Canary Wharves in the Coal Mines: How Investment Zones can improve productivity outside of London

In the Spring Budget, Jeremy Hunt re-introduced a plan for investment zones, claiming that they will create "mini Canary Wharves' across the UK. In this blog, Gideon Salutin argues that without additional funding and bold action on fiscal devolution, the Chancellor's claim is unrealistic.

The Government’s plans for investment zones have a lot of potential, promising to catalyse business innovation, improve the translation of research and establishing a framework for combined authorities to gain more control over their local economy. However, Jeremy Hunt’s claims that this will stimulate private sector growth to create “mini Canary Wharves” are unrealistic. While the principle of using up-front government spending to encourage private investment in post-industrial areas is a good one, the impact of the initiative will be limited in absence of additional funding and bold action on fiscal devolution.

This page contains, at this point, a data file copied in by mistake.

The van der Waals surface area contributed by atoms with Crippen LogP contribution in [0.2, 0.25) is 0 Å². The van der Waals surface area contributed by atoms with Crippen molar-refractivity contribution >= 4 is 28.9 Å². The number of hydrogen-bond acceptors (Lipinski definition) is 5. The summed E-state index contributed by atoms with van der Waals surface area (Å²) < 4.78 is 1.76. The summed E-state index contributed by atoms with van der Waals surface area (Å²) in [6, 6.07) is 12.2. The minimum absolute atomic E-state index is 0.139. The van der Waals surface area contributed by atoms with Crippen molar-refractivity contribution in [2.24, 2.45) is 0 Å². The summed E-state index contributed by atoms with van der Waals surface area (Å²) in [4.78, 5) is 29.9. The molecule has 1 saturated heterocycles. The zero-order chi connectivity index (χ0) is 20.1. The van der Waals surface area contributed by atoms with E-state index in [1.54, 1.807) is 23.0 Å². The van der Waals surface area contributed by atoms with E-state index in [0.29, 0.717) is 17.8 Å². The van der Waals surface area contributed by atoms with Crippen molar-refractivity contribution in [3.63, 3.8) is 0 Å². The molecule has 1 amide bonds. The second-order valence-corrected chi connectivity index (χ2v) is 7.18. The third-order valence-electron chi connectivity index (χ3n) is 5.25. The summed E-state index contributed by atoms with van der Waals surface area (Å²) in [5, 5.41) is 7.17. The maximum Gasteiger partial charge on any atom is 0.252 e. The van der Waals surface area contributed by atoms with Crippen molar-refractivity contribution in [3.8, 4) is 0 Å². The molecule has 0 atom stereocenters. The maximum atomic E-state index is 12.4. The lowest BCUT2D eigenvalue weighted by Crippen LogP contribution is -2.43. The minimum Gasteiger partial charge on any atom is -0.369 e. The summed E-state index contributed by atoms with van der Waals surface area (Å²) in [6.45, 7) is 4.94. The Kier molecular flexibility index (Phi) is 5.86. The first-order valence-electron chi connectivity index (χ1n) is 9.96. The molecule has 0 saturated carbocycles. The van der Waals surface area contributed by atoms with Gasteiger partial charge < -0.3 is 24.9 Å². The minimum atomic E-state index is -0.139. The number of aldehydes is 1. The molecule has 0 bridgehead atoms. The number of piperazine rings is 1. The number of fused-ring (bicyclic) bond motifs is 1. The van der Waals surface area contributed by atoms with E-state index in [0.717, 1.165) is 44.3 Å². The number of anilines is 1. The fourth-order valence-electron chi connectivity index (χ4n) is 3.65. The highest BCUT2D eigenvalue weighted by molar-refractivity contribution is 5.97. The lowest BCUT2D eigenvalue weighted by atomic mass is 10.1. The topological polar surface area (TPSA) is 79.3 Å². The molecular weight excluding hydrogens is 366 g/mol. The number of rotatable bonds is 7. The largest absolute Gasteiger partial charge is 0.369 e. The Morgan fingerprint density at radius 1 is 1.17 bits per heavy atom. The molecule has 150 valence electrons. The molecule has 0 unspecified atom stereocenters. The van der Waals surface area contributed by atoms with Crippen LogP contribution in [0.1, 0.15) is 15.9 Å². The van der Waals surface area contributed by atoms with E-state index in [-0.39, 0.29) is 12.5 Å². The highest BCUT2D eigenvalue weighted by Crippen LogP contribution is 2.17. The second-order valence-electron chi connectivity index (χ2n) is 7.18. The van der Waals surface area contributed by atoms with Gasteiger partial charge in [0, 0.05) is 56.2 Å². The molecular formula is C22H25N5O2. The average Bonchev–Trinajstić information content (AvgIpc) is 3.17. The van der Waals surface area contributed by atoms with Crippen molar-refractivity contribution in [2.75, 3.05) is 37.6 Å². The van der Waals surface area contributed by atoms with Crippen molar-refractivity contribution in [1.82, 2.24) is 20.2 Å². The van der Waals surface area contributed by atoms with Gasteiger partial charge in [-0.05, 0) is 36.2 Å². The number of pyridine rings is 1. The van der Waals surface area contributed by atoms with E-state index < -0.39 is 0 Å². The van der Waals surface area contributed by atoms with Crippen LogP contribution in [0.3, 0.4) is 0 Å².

The Spring Budget reintroduced the concept of investment zones, a policy that looked to have been axed when Liz Truss left office. Hunt’s plans involve funding to develop an initial eight zones across England, and another four in Scotland, Wales, and Northern Ireland. The central government will allocate up to £80 million over five years to each combined authority granted a zone, with amounts varying based on the individual plans offered by local leaders. The money will fund new capital and resource spending and/or compensate for income lost from tax relief. Although not explicitly referenced, the funds work towards levelling up post-industrial towns which over recent decades have lost businesses to London.